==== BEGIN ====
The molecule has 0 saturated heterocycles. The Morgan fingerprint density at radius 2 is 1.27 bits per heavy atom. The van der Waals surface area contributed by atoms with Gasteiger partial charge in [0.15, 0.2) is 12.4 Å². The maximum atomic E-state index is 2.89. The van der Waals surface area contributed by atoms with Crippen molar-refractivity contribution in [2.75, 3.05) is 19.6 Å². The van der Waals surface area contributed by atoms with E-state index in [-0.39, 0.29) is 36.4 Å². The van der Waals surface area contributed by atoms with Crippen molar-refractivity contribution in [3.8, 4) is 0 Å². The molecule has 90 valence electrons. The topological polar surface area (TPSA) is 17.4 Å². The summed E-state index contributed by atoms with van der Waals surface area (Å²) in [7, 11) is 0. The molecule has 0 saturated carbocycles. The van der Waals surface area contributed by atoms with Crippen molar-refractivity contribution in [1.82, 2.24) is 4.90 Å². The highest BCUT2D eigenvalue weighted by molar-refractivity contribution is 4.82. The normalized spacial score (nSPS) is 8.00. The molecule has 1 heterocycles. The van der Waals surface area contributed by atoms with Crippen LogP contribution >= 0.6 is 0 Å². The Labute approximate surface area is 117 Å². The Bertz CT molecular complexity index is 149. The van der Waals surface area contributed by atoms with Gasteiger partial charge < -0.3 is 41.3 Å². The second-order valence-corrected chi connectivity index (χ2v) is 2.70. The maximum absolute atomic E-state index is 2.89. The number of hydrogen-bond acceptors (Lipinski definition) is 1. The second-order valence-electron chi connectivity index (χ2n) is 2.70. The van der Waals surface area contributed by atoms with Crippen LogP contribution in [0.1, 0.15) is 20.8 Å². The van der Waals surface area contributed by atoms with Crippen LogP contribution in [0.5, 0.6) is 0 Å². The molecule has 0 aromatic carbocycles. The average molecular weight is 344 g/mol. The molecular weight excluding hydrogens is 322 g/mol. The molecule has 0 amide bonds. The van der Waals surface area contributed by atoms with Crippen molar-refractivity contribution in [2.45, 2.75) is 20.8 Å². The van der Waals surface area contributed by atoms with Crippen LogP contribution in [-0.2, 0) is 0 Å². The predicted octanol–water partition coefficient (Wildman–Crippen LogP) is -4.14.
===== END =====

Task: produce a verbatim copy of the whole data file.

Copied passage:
The molecule has 0 saturated heterocycles. The Morgan fingerprint density at radius 2 is 1.27 bits per heavy atom. The van der Waals surface area contributed by atoms with Gasteiger partial charge in [0.15, 0.2) is 12.4 Å². The maximum atomic E-state index is 2.89. The van der Waals surface area contributed by atoms with Crippen molar-refractivity contribution in [2.75, 3.05) is 19.6 Å². The van der Waals surface area contributed by atoms with E-state index in [-0.39, 0.29) is 36.4 Å². The van der Waals surface area contributed by atoms with Crippen molar-refractivity contribution in [3.8, 4) is 0 Å². The molecule has 90 valence electrons. The topological polar surface area (TPSA) is 17.4 Å². The summed E-state index contributed by atoms with van der Waals surface area (Å²) in [7, 11) is 0. The molecule has 0 saturated carbocycles. The van der Waals surface area contributed by atoms with Crippen molar-refractivity contribution in [1.82, 2.24) is 4.90 Å². The highest BCUT2D eigenvalue weighted by molar-refractivity contribution is 4.82. The normalized spacial score (nSPS) is 8.00. The molecule has 1 heterocycles. The van der Waals surface area contributed by atoms with Crippen LogP contribution >= 0.6 is 0 Å². The Labute approximate surface area is 117 Å². The Bertz CT molecular complexity index is 149. The van der Waals surface area contributed by atoms with Gasteiger partial charge < -0.3 is 41.3 Å². The second-order valence-corrected chi connectivity index (χ2v) is 2.70. The maximum absolute atomic E-state index is 2.89. The number of hydrogen-bond acceptors (Lipinski definition) is 1. The second-order valence-electron chi connectivity index (χ2n) is 2.70. The van der Waals surface area contributed by atoms with Crippen LogP contribution in [0.1, 0.15) is 20.8 Å². The van der Waals surface area contributed by atoms with Crippen LogP contribution in [0.5, 0.6) is 0 Å². The molecule has 0 aromatic carbocycles. The average molecular weight is 344 g/mol. The molecular weight excluding hydrogens is 322 g/mol. The molecule has 0 amide bonds. The van der Waals surface area contributed by atoms with Crippen molar-refractivity contribution in [2.45, 2.75) is 20.8 Å². The van der Waals surface area contributed by atoms with Crippen LogP contribution in [-0.2, 0) is 0 Å². The predicted octanol–water partition coefficient (Wildman–Crippen LogP) is -4.14.